12/13/2004 12:00AM

Sprinter A Huevo to go long in Hooper

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MIAMI - Owner Mark Hopkins and trainer Michael Dickinson nominated their 8-year-old gelding A Huevo to both Saturday's 1 1/8-mile Fred Hooper Handicap and seven-furlong Kenny Noe Jr. Handicap. But despite being considered a sprint specialist throughout his career, A Huevo will make his local debut around two turns in the Grade 3 Hooper.

"We've really been leaning towards the Hooper all along," said Hopkins. "We want an opportunity to see how he'll handle two turns after making the trip down from Maryland. We'll use the race as a gauge to see if he'll continue to run long or turn back to sprint races next season. If he were to run real well in the Hooper then we might even consider the Donn Handicap this winter at Gulfstream."

An assortment of injuries has limited A Huevo, a son of Cool Joe, to only 10 career starts. He was sidelined from October 1999 until August of 2003, when he returned to win Laurel's Grade 1 De Francis Memorial. He was laid up another 10 months after that victory, returned with a lopsided win in Charles Town's West Virginia Breeders Classic - a three-turn, 1 1/8-mile race - and failed to defend his De Francis title when he finished sixth last month at Pimlico.

"He had just about every leg injury imaginary, chips in both knees and hocks, a suspensory and a tendon, when we laid him up the first time," Hopkins said. "He pulled a tendon after winning the De Francis. It wasn't severe, but with his legs we made sure to give him plenty of time off. I'm not sure exactly what happened in his last start other than we know his blood count did not come back 100 percent after the race."

The Hooper and Kenny Noe Jr. handicaps are two of the four stakes races on Saturday's Grand Slam II program, along with the Grade 2 W. L. McKnight and La Prevoyante handicaps over the turf.

A Huevo will share highweight of 117 pounds in the Hooper with Super Frolic.

The race figures to come up much easier than the Kenny Noe when entries are drawn for the four Grand Slam races on Wednesday.

The Noe will feature an outstanding field of sprint specialists, led by starting highweight Weigelia. Among the others expected to start are Built Up, Coach Jimi Lee, Love That Moon, Silver Wagon, Twilight Road, and Medallist.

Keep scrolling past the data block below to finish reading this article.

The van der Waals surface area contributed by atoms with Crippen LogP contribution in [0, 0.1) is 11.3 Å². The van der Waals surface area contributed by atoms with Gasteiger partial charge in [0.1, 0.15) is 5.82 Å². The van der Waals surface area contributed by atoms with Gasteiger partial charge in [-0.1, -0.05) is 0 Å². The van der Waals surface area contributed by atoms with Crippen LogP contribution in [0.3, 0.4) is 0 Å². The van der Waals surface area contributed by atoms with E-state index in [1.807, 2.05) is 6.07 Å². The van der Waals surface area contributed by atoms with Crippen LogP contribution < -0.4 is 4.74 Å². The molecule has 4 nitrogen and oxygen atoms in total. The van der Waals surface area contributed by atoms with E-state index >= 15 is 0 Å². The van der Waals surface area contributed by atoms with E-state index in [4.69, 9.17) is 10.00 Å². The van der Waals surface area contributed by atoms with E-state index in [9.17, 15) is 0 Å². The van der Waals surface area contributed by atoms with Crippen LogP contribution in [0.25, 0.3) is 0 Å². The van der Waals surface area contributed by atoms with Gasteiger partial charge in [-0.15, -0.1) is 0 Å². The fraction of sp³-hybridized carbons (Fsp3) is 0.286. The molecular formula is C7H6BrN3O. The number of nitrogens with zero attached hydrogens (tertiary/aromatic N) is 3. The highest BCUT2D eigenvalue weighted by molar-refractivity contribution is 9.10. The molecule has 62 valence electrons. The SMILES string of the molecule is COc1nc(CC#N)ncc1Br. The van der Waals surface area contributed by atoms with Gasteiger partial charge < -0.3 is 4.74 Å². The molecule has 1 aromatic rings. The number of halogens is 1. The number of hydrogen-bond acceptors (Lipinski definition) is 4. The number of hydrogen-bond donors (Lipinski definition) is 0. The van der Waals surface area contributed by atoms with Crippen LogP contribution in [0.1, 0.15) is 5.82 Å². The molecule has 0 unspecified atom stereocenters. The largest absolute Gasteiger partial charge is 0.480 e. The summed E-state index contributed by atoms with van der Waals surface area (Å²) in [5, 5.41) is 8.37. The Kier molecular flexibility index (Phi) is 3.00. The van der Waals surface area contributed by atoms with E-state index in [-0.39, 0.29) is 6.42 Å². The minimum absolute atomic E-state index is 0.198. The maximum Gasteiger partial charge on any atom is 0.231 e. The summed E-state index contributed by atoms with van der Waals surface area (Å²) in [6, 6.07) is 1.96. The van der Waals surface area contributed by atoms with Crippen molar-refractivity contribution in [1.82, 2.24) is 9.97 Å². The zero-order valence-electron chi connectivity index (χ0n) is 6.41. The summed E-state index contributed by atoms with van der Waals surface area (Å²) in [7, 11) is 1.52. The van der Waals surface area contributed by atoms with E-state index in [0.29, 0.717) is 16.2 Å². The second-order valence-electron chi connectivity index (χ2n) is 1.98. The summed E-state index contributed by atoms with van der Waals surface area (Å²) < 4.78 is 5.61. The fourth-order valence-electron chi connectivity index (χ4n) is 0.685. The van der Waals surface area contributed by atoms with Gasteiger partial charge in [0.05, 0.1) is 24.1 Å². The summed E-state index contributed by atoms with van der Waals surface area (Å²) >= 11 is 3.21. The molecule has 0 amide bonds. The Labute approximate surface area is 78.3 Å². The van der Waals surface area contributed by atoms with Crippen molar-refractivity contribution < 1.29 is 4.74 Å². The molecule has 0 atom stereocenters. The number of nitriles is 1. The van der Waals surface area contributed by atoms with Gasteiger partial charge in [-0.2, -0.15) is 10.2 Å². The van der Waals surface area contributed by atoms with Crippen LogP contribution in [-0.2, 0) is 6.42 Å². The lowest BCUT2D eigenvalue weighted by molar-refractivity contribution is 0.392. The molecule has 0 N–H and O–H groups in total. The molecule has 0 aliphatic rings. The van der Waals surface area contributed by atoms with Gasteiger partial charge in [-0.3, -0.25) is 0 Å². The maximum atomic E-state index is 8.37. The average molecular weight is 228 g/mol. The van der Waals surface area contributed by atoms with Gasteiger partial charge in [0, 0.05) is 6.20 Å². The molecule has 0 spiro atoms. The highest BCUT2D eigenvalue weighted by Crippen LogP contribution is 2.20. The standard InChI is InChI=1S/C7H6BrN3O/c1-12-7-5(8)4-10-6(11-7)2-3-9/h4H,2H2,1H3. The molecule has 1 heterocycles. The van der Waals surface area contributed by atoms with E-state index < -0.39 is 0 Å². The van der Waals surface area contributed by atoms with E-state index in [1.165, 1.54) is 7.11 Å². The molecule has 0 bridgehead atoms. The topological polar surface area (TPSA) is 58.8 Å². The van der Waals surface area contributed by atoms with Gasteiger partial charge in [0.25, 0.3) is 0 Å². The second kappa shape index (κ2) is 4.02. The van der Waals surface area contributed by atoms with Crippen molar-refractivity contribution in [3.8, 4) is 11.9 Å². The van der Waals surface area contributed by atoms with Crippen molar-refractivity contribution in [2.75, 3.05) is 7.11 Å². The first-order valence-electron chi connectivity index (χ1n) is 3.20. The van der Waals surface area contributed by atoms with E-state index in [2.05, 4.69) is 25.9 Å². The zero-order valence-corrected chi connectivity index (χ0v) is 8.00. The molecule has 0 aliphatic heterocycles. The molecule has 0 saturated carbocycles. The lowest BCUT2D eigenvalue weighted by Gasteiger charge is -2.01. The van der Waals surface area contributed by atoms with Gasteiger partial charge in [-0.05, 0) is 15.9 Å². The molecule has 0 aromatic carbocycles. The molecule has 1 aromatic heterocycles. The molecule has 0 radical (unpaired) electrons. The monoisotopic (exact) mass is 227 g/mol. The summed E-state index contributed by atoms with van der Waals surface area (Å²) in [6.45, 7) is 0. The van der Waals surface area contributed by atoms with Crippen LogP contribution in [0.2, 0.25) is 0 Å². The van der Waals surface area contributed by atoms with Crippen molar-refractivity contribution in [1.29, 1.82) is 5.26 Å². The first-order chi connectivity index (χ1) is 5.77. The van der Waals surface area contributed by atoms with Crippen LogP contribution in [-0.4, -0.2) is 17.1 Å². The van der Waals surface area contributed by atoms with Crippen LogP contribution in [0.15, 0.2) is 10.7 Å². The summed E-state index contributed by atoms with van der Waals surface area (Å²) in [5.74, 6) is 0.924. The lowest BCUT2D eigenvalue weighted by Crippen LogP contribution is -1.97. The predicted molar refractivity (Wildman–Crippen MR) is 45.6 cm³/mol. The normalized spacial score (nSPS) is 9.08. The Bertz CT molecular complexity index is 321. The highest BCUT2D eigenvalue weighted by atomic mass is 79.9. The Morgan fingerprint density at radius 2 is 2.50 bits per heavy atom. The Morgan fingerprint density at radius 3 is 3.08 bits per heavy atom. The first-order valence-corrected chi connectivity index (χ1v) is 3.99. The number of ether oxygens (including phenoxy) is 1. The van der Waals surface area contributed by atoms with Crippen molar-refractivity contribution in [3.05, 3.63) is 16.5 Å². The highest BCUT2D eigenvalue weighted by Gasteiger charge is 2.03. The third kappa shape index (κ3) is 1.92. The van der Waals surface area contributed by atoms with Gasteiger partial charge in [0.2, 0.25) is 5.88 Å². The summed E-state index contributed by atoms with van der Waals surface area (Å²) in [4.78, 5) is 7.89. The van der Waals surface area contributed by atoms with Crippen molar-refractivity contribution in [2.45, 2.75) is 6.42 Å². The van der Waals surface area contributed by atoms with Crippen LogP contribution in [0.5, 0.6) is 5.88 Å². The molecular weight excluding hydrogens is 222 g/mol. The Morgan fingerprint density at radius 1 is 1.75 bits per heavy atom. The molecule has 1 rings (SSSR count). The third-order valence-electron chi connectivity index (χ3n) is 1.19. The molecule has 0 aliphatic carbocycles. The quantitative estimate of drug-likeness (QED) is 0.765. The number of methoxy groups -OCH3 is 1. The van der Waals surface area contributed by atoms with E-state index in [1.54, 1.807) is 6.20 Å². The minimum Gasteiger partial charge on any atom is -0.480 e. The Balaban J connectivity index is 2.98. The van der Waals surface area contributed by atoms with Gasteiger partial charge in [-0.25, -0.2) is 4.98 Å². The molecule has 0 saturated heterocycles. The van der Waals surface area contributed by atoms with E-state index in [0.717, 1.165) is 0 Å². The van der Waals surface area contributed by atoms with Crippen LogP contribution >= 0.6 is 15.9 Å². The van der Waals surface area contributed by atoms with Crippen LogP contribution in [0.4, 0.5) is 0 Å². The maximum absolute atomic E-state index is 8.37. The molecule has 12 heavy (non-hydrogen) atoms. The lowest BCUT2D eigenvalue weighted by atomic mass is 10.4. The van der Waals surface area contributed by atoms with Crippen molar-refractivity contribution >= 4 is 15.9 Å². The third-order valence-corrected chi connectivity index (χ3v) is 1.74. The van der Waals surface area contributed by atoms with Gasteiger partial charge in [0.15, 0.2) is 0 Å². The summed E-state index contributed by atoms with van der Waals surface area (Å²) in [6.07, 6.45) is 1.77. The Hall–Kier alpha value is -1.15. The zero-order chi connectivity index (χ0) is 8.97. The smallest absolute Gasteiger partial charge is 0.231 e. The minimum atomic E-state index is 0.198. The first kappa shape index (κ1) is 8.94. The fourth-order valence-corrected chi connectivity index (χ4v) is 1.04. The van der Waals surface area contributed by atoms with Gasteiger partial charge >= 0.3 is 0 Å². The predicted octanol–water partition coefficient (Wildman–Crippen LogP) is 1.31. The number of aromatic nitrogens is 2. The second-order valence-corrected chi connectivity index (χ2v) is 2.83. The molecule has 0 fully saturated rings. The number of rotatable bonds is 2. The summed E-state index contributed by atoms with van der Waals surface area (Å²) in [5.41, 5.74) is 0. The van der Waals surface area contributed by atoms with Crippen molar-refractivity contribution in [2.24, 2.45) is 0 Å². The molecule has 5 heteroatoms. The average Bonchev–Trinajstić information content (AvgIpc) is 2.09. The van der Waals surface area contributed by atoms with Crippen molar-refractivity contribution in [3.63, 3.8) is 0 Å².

Silver Wagon will make his first start since his third-place finish in the Grade 2 Fountain of Youth Stakes on Feb. 14. Winner of the Grade 1 Hopeful, he had his final major prep for the Kenny Noe on Monday, working five furlongs in 1:01.20 from the gate.

"He's been away for a while but he's going into this race about 98 percent fit, and I'm not afraid of anybody in that field," said trainer Ralph Ziadie. "Right now, I think he's training as well as he did last year before winning the Hopeful."

Ziadie said his plans call for Silver Wagon to remain sprinting in 2005.

"A race like the Metropolitan Mile might be as far as we'll try him next year," said Ziadie.

Alix M tops D'Wildcat Speed

As expected, Alix M and D'Wildcat Speed separated themselves from the rest of the field and put on a pretty good show before Alix M. eventually edged away to a one-length victory in Monday's $40,000 Connie's Magic Stakes.

The win was the fifth in eight starts for Alix M, a 4-year-old End Sweep filly who did not begin her career until earlier this summer. Alix M was turning back off a game second-place finish behind Hopelessly Devoted in the 1 1/16-mile Elmer Heubeck Distaff Handicap to 6 1/2 furlongs in the Connie's Magic.

A Florida-bred, Alix M is eligible for both the Distaff and Filly and Mare Sprint on Magna Entertainment Corp.'s Sunshine Millions Day programs, to be run at Santa Anita and Gulfstream on Jan. 29.

D'Wildcat Speed was game in defeat, hanging tough when headed by Alix M into the stretch before finally succumbing near the wire. The start was the second in 18 days for the daughter of Forest Wildcat, who had returned from an 8 1/2-month layoff to dominate the Pocahontas Stakes on Thanksgiving Day.

Beginning Friday, live cards will consist of 12 races per day. The new schedule figures to tax the local horse population, not to mention the racing office, considering there are only three dark days between Friday and the end of the meet on Jan. 2.